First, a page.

Monday, October 23, 2006

Yo La Tengo at the Fillmore 10/21/06

I love Yo La Tengo. How much? They beat out the Beatles, Percy Sledge, Springsteen, and everyone else as the song choice for the first dance at my wedding. With a cover of a forgotten disco song by George McCrae. That’s how good they are. Which explains why I’ll always see them live despite their tendency to do 15-minute-long feedback jams. Last Saturday was no different. Since I don’t yet own their new album – I Am Not Afraid of You and I Will Beat Your Ass I was especially excited to hear the new material live.

why? opened the show, and they killed. The crowd was actually into the opener and disappointed to see them go, for a change. In fact it shouldn’t surprise me too much, since why? hails from Oakland, and the Bay Area certainly isn’t hurting for Anticon fans. Is there a succinct way to describe this band? They sound kind of like Lou Barlow fronting Steve Reich and Musicians. One dude plays drums and vibraphone simultaneously, one dude plays keys and guitar simultaneously, Yoni Wolf leads the group, plays organ, snare drum, and various little pitch/feedback boxes. He also beatboxes. They all sing and go crazy. Yoni Wolf is more or less what you’d expect from an Anticon member: he's Jewish, he loves hiphop but has better sense than to make it, he has a warped sense of language, and displays no respect whatsoever for genre boundaries. Hearing why? live was remarkable and unique, and when CDs come back into the budget I'll definitely buy the albums.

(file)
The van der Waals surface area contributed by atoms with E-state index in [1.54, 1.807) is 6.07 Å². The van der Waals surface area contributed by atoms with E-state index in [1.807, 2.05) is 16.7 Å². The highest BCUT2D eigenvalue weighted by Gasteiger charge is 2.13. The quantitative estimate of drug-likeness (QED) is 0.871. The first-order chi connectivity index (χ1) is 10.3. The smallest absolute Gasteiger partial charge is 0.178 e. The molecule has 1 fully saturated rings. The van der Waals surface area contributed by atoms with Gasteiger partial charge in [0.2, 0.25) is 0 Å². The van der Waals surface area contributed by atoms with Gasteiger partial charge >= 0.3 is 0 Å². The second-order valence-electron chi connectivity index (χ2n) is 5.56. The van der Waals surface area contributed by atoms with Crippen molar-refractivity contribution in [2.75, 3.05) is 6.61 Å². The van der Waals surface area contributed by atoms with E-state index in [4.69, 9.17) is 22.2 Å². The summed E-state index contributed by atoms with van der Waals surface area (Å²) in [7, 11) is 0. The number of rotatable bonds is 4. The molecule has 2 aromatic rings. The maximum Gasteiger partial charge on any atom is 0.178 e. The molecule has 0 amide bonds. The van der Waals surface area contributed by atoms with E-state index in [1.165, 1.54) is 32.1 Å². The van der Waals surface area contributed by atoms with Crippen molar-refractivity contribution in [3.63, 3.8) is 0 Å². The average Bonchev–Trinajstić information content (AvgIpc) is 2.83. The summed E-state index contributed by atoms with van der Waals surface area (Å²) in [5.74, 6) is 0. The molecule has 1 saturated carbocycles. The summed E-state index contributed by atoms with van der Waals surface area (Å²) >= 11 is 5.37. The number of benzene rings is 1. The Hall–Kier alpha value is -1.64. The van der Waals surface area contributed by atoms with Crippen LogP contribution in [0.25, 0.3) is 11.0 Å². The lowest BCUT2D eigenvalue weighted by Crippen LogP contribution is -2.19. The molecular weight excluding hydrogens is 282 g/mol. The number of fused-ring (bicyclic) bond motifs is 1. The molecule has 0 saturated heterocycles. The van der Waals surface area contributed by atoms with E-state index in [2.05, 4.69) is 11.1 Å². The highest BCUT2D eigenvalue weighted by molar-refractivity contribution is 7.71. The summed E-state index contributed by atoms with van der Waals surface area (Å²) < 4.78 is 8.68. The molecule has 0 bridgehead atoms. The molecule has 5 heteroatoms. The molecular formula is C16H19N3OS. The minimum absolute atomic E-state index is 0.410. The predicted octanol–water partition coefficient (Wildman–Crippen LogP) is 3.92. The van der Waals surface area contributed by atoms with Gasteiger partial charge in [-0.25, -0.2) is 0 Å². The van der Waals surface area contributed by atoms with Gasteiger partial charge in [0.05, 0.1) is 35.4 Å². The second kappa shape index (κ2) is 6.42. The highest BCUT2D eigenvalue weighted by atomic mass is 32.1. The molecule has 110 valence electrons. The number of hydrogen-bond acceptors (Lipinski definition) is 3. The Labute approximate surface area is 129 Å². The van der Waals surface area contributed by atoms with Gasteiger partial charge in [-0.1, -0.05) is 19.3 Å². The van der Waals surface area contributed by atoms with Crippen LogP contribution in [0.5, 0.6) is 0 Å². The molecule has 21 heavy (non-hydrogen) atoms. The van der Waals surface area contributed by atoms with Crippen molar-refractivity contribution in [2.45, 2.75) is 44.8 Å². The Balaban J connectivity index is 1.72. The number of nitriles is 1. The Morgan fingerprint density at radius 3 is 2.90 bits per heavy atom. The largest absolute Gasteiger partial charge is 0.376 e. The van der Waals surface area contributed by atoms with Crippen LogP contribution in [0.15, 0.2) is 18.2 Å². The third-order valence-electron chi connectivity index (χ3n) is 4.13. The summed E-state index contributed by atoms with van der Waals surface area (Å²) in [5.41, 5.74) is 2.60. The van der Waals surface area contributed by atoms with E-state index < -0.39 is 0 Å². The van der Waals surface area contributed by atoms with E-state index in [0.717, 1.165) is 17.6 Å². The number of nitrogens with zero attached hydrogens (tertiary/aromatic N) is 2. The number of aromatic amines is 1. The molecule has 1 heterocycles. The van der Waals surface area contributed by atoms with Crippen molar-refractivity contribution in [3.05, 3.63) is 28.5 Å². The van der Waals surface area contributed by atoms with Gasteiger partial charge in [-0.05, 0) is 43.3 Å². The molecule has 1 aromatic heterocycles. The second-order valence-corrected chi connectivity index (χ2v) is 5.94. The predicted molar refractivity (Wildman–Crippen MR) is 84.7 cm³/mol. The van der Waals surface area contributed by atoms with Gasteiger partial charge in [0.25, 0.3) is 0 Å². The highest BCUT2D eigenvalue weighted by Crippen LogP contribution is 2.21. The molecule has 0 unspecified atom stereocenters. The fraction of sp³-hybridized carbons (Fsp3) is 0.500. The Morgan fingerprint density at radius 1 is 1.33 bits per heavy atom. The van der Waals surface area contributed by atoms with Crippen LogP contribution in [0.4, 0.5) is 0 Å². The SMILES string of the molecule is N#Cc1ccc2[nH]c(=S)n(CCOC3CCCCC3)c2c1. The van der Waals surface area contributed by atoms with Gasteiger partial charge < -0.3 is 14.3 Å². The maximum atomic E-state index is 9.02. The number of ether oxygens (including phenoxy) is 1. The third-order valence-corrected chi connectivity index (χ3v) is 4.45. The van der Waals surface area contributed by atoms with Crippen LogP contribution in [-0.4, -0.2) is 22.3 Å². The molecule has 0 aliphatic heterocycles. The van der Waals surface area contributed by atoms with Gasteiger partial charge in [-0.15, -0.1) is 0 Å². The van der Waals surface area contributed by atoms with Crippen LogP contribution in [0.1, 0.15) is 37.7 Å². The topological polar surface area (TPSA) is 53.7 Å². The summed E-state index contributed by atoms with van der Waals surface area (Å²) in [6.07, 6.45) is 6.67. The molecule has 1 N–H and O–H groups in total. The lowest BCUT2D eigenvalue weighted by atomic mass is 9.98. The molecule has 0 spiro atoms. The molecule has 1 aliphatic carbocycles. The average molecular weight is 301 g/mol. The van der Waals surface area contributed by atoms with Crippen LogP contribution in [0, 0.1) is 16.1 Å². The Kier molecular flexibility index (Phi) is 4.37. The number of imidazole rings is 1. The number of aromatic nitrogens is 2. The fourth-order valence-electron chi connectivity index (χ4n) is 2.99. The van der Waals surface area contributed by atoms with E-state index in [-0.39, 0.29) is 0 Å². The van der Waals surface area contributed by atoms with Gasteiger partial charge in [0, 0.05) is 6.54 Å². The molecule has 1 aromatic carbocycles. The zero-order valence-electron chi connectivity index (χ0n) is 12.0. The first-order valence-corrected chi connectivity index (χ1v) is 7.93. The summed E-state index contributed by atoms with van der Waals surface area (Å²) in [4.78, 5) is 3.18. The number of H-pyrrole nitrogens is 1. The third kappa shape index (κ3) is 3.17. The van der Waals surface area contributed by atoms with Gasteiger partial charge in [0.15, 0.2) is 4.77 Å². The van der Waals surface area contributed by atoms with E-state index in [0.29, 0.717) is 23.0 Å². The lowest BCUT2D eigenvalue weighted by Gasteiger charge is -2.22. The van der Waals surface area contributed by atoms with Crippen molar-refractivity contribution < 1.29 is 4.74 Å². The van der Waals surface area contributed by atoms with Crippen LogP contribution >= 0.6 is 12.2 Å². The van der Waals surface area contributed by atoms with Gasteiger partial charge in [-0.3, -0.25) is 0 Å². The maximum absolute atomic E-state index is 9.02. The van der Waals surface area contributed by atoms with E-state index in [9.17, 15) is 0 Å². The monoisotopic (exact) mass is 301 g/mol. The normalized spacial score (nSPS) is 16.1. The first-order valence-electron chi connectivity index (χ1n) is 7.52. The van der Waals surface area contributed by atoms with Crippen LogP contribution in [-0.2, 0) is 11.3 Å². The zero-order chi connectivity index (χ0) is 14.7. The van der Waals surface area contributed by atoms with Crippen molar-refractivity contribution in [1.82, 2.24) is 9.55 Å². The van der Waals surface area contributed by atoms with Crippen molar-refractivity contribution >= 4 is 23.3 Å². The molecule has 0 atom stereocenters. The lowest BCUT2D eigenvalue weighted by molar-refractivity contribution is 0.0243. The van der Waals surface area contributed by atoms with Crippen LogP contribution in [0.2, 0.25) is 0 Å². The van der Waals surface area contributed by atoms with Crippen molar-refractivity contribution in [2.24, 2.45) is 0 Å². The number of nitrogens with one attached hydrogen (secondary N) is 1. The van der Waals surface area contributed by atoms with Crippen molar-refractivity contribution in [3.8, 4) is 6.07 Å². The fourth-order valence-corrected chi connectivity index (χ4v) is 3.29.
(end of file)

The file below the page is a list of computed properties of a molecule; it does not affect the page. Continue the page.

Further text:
Yo La was their normal, withdrawn, awkward selves, but with a little more chattiness. Over the course of the night they proved -- as the new album title suggests -- that they aren’t afraid of shit. They opened with “Let’s Save Tony Orlando’s House,” not too much of a barn-burner but nice to hear. Georgia had kind of a raspy, unwarmed-up quality to her voice that coupled with Ira’s geeky rocking-out on the organ to crank the endearing quotient right up. But the show didn't really start until James launched into the monster bass vamp of “Pass the Hatchet, I Think I’m Goodkind.” Holy cow, is that song menacing. Props to James for playing the same riff for 12 minutes without phoning it in, and props to Ira for making the various solo sections sufficiently different from one another while still getting across the overall message: “I Am Not Afraid of My Guitar and I Will Beat it to Death with My Hands.” After that, a happy detour for “Beanbag Chair,” segueing us into a piano section dominated by songs from the new album (which relies heavily on piano). They breezed through "I Feel Like Going Home" and “The Weakest Part,” pausing to channel Prince on “Mr. Tough.” Then into “Flying Lessons (Hot Chicken #1).” Not my favorite song but exhilarating to see live. The obsessive minor-key vamp gives Kaplan so much space to do crazy feedback solos. Also not my favorite thing, but for one night every year or so I’m willing to listen to a 4-minute feedback solo and Ira Kaplan's the guy to provide it.

In other news, the Fillmore got rid of their ice-cream sandwich desert…very sad, but I had apple pie. Highlight of the evening: me getting back to the floor, mouth full of apple pie and ice cream, just in time for Ira blast the intro to “Sugarcube.” I almost cried, because the sentiment of “Sugarcube” – trying to do better, or at least do whatever’s necessary to make someone happy – just resonates with me. It was one of the harder parts of growing up into a man and husband (so to speak). Doing what’s “objectively” right (or imitating the concerned nice guy on TV doing what's "right") is one thing, and I did that unfailingly for my first 3-4 relationships. It takes a lot more courage and risk to actually look at your own behavior, acknowledge the aspects of it that prevent you from being happy, and commit to change. Which isn’t to say that I’m an expert, just that I first heard this song around the same time I was trying to figure out how to be together with (as opposed to just in love with) Camille. So the song gets to me.